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First thing I want to say is the search query should be "what is a quit claim deed"? NOT " what is a quick claim deed"? There, we got through that part. Ever since I mentioned that I market to Quit Claim Deeds, people have been asking me to do a video to explain the reasoning behind this. I finally sat down with my kitten Zoey and explained why quitclaim deeds are a HOT and UNTAPPED mailing list.
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Now, please remember that if you want to market to quit claim deeds in your real estate marketing, they're not available as public records in all areas. Additionally, you can't search for them on most county tax record websites. You'll need to make a phone call and ask the county records' office how the quit claim deeds are recorded (transaction amount, what they're called, etc.) This info will make for an easier time trying to retrieve this list.
Quitclaim deed: Used when a property transfers ownership without being sold. No money is involved in the transaction, no title search is done to verify ownership, and no title insurance is issued. Source: Realtor.com.
I think that's why in real estate, marketing to quit claim deeds is so awesome. It's not a list that you can really ask for by name. You have to do a little digging. So good luck!
Do you want to market to quit claim deeds?
A quit claim deed is a legal instrument used to convey whole or partial interest in real estate.
Marketing to quit claim deeds can be one of your most successful real estate marketing campaigns. While obtaining the information may not be easy, it's what makes it a highly desirable tool. Most investors want the list that's easy to get. Those aren't always the wisest choice since it creates high competition.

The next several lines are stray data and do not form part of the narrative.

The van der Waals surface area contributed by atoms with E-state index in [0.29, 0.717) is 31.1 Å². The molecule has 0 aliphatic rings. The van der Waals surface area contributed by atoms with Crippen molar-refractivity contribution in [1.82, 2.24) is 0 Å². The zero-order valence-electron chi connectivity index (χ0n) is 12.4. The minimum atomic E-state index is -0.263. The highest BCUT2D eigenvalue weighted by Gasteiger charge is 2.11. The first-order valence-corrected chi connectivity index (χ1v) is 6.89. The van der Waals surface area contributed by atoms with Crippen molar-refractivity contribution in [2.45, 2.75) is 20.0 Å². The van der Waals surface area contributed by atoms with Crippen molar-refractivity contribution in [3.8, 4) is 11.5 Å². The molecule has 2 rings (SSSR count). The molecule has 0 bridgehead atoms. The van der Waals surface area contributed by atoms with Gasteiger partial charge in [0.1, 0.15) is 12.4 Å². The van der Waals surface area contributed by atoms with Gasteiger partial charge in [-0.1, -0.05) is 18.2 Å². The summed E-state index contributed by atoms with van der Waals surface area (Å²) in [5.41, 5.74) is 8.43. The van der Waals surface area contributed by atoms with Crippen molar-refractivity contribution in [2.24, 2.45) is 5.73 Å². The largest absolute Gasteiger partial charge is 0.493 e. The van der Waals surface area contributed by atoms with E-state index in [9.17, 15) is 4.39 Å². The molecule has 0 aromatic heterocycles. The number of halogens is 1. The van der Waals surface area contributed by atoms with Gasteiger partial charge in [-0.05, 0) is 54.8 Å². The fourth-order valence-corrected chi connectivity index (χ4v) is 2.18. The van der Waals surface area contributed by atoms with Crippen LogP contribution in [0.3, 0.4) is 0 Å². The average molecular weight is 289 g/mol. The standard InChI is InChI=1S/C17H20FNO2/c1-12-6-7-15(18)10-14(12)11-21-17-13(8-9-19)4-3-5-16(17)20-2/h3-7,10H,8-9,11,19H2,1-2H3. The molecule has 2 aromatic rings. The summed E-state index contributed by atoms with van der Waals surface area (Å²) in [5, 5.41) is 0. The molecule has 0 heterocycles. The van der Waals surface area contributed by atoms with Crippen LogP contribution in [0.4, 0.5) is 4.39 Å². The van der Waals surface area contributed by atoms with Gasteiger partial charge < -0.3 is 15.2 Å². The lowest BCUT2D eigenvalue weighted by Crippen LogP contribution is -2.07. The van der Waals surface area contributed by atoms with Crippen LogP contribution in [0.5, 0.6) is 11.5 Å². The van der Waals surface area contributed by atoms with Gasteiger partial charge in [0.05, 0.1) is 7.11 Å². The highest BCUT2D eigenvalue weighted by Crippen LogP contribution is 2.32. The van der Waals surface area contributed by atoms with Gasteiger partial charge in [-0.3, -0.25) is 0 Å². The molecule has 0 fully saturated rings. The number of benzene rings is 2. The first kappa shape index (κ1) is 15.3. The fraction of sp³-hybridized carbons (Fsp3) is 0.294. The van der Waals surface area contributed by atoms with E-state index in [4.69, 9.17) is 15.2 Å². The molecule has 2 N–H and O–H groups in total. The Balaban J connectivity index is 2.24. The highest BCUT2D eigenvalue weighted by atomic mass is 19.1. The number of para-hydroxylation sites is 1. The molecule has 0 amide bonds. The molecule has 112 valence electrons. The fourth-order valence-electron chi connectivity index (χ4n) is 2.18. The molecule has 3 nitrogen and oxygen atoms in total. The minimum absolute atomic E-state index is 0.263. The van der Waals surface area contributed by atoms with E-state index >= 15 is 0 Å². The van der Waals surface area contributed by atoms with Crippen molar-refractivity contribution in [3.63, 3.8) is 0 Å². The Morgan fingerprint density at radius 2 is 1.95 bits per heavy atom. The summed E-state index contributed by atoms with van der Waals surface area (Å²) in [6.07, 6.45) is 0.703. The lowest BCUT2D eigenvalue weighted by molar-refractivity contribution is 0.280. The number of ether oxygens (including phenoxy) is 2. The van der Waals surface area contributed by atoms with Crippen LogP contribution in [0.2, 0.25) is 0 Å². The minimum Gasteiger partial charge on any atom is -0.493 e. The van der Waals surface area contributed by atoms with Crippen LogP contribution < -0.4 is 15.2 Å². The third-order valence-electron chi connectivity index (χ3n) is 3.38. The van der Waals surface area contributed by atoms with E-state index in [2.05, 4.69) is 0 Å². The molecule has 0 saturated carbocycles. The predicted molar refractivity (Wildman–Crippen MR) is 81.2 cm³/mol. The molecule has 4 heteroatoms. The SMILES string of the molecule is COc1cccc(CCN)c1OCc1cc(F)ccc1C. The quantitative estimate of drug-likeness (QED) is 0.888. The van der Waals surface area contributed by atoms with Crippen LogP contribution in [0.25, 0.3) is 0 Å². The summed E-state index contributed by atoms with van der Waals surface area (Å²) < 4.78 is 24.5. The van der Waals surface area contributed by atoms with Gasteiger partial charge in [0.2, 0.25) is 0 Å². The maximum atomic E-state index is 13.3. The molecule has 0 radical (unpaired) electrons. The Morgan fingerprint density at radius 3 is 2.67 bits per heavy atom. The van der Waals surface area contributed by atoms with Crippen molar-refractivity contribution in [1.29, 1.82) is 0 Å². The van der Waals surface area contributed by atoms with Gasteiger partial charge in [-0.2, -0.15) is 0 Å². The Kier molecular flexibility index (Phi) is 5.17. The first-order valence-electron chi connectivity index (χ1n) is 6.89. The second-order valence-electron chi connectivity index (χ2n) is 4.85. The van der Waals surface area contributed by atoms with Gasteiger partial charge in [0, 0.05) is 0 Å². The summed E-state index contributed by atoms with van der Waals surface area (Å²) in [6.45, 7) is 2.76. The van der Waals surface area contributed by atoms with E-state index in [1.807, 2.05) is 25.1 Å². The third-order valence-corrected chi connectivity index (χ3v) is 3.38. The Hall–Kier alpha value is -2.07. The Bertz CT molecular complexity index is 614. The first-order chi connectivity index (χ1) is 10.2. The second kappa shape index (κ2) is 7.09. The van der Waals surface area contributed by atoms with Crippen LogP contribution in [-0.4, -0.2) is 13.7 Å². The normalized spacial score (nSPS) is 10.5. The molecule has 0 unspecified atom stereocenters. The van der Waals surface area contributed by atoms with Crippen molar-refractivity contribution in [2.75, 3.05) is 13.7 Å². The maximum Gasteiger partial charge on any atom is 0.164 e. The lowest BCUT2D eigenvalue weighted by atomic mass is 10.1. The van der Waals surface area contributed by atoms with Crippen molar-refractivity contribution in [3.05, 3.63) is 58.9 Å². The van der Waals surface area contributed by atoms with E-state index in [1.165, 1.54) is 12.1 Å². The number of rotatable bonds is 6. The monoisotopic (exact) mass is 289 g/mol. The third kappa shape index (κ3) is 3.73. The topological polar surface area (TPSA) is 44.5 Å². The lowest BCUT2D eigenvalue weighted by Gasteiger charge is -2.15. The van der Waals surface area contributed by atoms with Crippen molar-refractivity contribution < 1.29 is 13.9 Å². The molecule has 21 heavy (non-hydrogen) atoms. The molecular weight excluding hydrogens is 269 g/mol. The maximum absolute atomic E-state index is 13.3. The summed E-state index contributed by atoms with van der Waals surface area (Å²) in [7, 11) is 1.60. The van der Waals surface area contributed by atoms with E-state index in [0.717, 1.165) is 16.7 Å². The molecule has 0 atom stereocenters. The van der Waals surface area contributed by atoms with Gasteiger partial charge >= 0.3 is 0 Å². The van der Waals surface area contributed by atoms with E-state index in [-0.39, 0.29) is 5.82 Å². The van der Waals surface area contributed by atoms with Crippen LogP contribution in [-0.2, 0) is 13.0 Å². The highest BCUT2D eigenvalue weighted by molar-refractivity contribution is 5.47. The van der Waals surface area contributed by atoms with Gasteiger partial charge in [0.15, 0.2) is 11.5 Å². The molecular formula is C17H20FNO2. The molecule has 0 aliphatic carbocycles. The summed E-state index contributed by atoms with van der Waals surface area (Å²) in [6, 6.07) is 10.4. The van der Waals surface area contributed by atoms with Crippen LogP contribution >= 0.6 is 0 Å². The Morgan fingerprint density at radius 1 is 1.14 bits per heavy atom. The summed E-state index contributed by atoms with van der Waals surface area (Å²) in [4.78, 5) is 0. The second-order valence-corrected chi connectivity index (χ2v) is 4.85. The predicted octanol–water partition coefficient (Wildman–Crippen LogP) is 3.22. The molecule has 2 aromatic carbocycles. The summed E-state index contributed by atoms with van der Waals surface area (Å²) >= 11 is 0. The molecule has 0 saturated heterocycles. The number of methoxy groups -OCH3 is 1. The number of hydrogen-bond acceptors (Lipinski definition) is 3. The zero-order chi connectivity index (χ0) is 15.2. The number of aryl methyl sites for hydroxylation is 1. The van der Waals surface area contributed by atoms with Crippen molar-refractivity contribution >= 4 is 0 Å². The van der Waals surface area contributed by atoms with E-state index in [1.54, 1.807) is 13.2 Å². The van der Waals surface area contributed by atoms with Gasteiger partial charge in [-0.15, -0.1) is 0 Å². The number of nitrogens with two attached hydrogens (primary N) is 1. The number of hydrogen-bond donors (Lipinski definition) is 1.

When you listen to the sellers and you have to really put your ears on and listen to what they're saying, quitclaim deeds keep coming up. Every month on our county there's between 100 and 200 quitclaim deeds that are recorded. This information can be extracted and compiled into a mailing list.
Why would you choose quitclaim deeds as a marketing campaign? I'll give you some examples.
One lady I worked with was a private investor, and she had a private loan out on a property. The buyer defaulted on the loan, and instead of foreclosing on the property, the borrower quitclaimed the property back to her. This scenario is something that isn't going to be found on any list whatsoever.
Another case was two heirs who were left with the property upon the passing of their mother, and they decided to rent that house out for many, many years. They were partners. One of the siblings moved out of the state and told the other "I can't help you manage this property anymore. I'm just going to give you my half. Do whatever you want with it. " She used a quit claim deed to convey title to her brother.
A lot of times, older people will quitclaim the property to their children before they die so that it doesn't have to go through probate. Additionally, people may sign the deed over so that Medicaid doesn't take the property. For so many of the different reasons to use quitclaim deeds, you can't buy a list for these things. They are unique situations.
Search in your public records/tax roll websites for transactions that are zero to $100. That is the monetary conveyance depending on your county. In Duval County, it's $100. That's what the purchase price will show up as a quitclaim deed. Not all counties provide quitclaim data as public records. Check with list brokers to see if they have this information.